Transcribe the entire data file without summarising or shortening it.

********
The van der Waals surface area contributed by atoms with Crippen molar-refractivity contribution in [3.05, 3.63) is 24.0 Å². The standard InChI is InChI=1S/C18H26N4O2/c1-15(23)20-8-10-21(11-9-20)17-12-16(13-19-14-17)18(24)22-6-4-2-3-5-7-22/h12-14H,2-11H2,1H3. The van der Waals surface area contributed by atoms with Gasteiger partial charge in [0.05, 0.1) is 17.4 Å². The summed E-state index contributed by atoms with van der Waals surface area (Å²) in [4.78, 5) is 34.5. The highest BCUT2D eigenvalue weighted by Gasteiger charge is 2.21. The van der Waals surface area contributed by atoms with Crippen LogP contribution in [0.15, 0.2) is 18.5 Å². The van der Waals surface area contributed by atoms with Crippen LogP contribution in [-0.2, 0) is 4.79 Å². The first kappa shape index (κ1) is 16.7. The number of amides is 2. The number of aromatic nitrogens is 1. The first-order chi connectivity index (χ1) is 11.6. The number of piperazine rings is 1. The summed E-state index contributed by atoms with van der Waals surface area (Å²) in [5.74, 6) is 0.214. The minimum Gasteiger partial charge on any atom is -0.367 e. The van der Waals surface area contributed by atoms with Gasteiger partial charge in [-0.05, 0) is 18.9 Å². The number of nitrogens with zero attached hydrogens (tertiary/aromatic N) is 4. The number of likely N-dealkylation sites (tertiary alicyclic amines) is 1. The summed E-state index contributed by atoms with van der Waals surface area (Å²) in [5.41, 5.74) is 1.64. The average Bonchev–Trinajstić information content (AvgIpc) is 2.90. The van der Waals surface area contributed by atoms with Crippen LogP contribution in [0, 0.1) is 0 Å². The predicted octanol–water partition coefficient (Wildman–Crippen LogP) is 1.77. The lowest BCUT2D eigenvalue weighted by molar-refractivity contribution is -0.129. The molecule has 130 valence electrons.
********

The van der Waals surface area contributed by atoms with Crippen molar-refractivity contribution in [3.05, 3.63) is 24.0 Å². The standard InChI is InChI=1S/C18H26N4O2/c1-15(23)20-8-10-21(11-9-20)17-12-16(13-19-14-17)18(24)22-6-4-2-3-5-7-22/h12-14H,2-11H2,1H3. The van der Waals surface area contributed by atoms with Gasteiger partial charge in [0.05, 0.1) is 17.4 Å². The summed E-state index contributed by atoms with van der Waals surface area (Å²) in [4.78, 5) is 34.5. The highest BCUT2D eigenvalue weighted by Gasteiger charge is 2.21. The van der Waals surface area contributed by atoms with Crippen LogP contribution in [0.15, 0.2) is 18.5 Å². The van der Waals surface area contributed by atoms with Crippen LogP contribution in [-0.2, 0) is 4.79 Å². The first kappa shape index (κ1) is 16.7. The number of amides is 2. The number of aromatic nitrogens is 1. The first-order chi connectivity index (χ1) is 11.6. The number of piperazine rings is 1. The summed E-state index contributed by atoms with van der Waals surface area (Å²) in [5.74, 6) is 0.214. The minimum Gasteiger partial charge on any atom is -0.367 e. The van der Waals surface area contributed by atoms with Gasteiger partial charge in [-0.05, 0) is 18.9 Å². The number of nitrogens with zero attached hydrogens (tertiary/aromatic N) is 4. The number of likely N-dealkylation sites (tertiary alicyclic amines) is 1. The summed E-state index contributed by atoms with van der Waals surface area (Å²) in [5.41, 5.74) is 1.64. The average Bonchev–Trinajstić information content (AvgIpc) is 2.90. The van der Waals surface area contributed by atoms with Crippen LogP contribution in [0, 0.1) is 0 Å². The predicted octanol–water partition coefficient (Wildman–Crippen LogP) is 1.77. The lowest BCUT2D eigenvalue weighted by molar-refractivity contribution is -0.129. The molecule has 130 valence electrons.